United Nations role a dream come true for Sierra Leone refugee



yarrie bangura
Yarrie Bangura has been announced as a youth representative for the United Nations High Commission on Refugees. Photo: Nick Moir


Australians should appreciate how lucky they are, Yarrie Bangura says as she holds back tears.

She should know. The 20-year-old refugee from Sierra Leone escaped violence in the war-torn country where an estimated 50,000 people died in the civil war, and more than one million people have been displaced, according to Human Rights Watch.

“One morning we saw everything was on fire, people were killing each other, dead bodies were everywhere, people were chopping hands and feet off. This is what happened in Sierra Leone,” she said.

“We managed to find our way through the violence to Guinea where we were living in a refugee camp.


“I was young and I was very ill while I was in the camp because of the environment.

“It was horrible, I can’t forget that. You see no hope and it’s easiest the worst part of life and it feels like you are locked in a place [and] there is no way out.”

But those days are far behind Yarrie, who has now forged a successful life in Australia as a singer and human rights activist.

Yarrie was finally told in 2004 that she would be allowed to live in Australia. It was one of the happiest moments of her life, she said.

And on Friday she was to be announced as the second ever youth representative for United Nations High Commission on Refugees, where she will tell Australian audiences about her experiences and encourage them to pursue their dreams.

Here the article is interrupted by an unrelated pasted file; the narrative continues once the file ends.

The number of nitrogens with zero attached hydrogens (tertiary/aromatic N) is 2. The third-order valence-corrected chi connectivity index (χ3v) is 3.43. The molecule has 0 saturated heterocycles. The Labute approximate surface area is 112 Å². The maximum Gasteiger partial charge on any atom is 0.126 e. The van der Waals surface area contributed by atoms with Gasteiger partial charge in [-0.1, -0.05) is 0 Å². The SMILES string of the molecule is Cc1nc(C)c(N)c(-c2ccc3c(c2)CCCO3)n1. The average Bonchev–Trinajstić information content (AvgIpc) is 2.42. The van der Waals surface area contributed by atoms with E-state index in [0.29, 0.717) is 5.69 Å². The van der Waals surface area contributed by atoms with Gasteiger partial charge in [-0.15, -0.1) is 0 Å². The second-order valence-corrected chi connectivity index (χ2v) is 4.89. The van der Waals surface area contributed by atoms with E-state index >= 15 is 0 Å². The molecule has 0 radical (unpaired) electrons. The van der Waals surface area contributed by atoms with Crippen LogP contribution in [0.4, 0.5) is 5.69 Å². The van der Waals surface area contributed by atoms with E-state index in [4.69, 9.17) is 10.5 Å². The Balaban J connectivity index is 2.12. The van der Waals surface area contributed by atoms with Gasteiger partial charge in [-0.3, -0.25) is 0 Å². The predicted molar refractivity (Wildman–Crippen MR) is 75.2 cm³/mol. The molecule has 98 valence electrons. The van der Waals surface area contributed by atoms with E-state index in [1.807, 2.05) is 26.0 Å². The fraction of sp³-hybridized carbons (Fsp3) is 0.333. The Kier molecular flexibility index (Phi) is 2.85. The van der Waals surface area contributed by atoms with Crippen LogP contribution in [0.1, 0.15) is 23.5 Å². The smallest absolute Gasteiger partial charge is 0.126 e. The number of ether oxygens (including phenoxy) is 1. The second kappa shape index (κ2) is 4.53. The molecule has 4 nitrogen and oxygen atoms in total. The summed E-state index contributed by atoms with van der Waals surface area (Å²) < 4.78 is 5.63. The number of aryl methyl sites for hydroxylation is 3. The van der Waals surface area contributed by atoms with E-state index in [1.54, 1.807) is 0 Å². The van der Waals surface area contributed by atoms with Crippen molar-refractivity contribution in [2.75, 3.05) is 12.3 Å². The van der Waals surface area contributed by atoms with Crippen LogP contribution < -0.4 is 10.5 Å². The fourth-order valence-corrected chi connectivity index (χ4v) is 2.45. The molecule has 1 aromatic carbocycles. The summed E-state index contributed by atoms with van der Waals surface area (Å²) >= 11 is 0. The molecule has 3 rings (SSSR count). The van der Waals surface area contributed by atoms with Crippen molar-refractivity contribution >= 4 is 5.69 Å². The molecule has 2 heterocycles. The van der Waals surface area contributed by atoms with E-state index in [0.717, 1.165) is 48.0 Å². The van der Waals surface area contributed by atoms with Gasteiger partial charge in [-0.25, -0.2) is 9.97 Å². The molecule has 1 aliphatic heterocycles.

The first contact Yarrie had with the UNHCR was in the refugee camp in Guinea with her family. She didn’t know who the UNHCR was, but recognised the blue symbol each aid worker wore when visiting her camp. It was also stitched into the blankets and the food packets given to Yarrie and her family.

“I used to see them, I used to admire them, ‘wow I want to be like those people’,” she said.

But it was only when Yarrie travelled to Canberra years later that she recognised the symbol as the UNHCR and her plan to work for them formulated.

“For UNHCR to ask me to be a special representative, is like dreams and wonder,” she said.

“I think of my life in the camp and I lost everything. When I am lying in my bed I think I am dreaming.”

Yarrie joins former cricketer Ian Chappell, fashion designer Sarah-Jane Clarke, soccer player Mark Schwarzer and comedian Jane Turner who are also representatives for UNHCR.


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